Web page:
It's been a long build-up to the launch of the Tesla Model X, but it appears the all-electric SUV is almost here. Bloomberg reports Tesla's Fremont, Calif. assembly plant will shut down for the first time since opening to retool ahead of Model X production.
As we previously reported, Model X production was delayed so Tesla could keep up with demand for the Model S in 2013. Work on the factory began Monday, with production set to resume in two weeks. The floor will be reconfigured toward the goal of boosting production by 25 percent, adding 25 new assembly robots as part of a $100 million upgrade. The robots will handle bodies and general assembly of both Tesla models.
"This represents the single biggest investment in the plant since we really started operations and enables us for higher volumes," Tesla spokesman Simon Sproule said to Bloomberg. "It gets us ready to build [Model X] and to do it on the same line as the S."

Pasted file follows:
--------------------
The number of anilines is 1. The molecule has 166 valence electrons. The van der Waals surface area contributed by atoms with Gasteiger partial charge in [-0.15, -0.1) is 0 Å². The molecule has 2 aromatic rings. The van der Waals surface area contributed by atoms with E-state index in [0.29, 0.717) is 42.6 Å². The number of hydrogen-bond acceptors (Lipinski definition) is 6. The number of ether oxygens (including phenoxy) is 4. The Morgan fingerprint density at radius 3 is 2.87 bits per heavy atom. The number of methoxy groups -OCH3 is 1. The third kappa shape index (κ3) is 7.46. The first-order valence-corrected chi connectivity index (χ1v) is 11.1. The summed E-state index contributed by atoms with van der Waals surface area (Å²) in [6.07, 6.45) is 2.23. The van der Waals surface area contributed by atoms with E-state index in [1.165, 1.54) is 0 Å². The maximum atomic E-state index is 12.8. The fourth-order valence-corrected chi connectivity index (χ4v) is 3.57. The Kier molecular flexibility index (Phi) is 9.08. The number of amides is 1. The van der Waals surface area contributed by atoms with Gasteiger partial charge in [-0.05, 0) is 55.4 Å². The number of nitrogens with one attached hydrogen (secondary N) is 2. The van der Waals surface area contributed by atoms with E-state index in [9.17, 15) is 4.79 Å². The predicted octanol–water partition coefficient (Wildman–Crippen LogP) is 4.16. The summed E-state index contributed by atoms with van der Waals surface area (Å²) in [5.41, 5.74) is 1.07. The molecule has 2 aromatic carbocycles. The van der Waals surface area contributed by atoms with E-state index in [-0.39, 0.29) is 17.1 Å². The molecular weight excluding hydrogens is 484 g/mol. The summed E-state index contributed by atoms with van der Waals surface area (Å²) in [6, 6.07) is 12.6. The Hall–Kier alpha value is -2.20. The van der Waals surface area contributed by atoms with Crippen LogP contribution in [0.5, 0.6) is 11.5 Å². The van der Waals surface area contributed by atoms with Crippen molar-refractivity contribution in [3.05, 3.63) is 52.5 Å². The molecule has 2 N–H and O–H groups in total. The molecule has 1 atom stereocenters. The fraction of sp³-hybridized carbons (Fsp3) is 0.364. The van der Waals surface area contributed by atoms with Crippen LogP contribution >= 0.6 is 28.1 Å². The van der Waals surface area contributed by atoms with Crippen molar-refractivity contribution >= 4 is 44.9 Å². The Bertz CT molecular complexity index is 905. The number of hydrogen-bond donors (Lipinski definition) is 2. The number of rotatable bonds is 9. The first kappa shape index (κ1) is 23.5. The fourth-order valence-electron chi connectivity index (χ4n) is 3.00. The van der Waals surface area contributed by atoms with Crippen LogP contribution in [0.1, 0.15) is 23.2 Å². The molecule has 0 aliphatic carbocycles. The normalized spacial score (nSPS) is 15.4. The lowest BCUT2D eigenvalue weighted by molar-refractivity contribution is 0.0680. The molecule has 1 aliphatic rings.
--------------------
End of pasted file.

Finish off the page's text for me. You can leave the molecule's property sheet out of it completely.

While the factory gets retooled, workers can take vacation time or continue coming to work for maintenance and training shifts. The retooling will aid in CEO Elon Musk's mission to deliver at least 35,000 Model S sedans globally this year -- an increase of roughly 56 percent compared to 2013. Shipments to China and other markets will lead that sales boost, supported by a ramp-up in production from the current 800 units per week to 1000 units later this year. The Fremont plant expansion will be followed by Tesla's Gigafactory, which will produce lithium-ion battery packs for Tesla and other automakers, and eventually cut battery pack costs by at least 30 percent.
Read more about the Tesla Model X in our sneak preview story.